Your child's computer may seem an indispensable tool for accessing a wealth of information, but it does have its dark side, particularly if it allows your child to access the web. There is a possibility that your teen may be the target of exploitation by unscrupulous individuals, those who have no hesitation when it comes to victimizing the naïve and unwary, especially with such an anonymous medium as the web. As always, information and guidance is the best recourse, and your child needs to know about the basics of the safe use of the internet before he or she is allowed the privilege of using it.
If the computer is a relatively new accessory in your house it may serve to the best interest if you place it a communal room (such as the den or the living room), even if it is intended only for your child. This lets you supervise (in a discreet way) your child's online activities, enabling you to step in on those which cross security boundaries.
Online offenders will also have a tough time getting through to your child if you are there to see through obvious luring ploys. In fact, you can take over such conversations, in an effort to snare the offender at his or her own game.
Make sure that your child is aware of the dangers of the internet, and spend some time with him or her online familiarizing yourself with your child's favorite sites, as well as any other sites he or she may take a fancy on. You may enforce parental control over which sites your child may or may not browse with the help of inhibition software from your service provider. If ever your child browses adult videos online or comes across a website which carries adult videos, step in to monitor the content, and explain to your child that adult videos aren't necessarily harmful, but at present it is inappropriate for him or her at such a young age.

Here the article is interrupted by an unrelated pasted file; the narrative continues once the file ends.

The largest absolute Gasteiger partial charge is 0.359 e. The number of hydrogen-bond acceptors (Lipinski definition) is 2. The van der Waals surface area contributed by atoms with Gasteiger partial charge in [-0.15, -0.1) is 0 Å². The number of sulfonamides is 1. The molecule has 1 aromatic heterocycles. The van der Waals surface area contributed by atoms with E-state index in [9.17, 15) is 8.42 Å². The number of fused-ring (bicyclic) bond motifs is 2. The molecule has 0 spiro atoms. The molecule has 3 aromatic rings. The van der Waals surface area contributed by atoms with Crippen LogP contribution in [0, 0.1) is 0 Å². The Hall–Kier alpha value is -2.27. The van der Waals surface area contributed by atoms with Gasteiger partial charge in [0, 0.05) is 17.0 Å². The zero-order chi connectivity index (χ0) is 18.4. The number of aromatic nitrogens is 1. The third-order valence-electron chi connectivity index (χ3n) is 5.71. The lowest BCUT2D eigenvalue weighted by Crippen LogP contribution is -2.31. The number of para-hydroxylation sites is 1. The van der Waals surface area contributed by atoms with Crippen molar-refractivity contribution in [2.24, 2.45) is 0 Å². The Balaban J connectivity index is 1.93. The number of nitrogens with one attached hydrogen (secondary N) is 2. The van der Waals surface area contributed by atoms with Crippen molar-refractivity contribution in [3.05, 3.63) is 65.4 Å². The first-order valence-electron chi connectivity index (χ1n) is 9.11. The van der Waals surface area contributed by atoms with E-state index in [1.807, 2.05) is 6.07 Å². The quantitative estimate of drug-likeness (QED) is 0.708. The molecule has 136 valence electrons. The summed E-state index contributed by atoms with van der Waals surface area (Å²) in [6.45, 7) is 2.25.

Online chatting is a great medium for meeting friends and venting out your teenager's take on various issues, but do remind your child that it is also a potential lurking ground for offenders. To this end, you should closely monitor your child's chat room activities, particularly those conversations which seem too close for comfort.
You may also want to gain access to your child's email and other online accounts, as he or she can also be reached through these mediums. Make sure you explain to your child your reasons for requesting access to otherwise personal accounts; the effort is geared more towards protecting his or her safety than encroaching on privacy.
Be realistic; your child has other means of access to the web other than the computer terminal at home. Have him or her commit to an informed agreement that online browsing and chatting will be done responsibly, whether at the school or at the local library, and at the homes of friends which also have internet access. There is a chance that an online predator can slip through the cracks and make contact with your child from these places. As such, information is probably the best way to keep him or her secure while online, and it is by far the best preventive measure against online exploitation.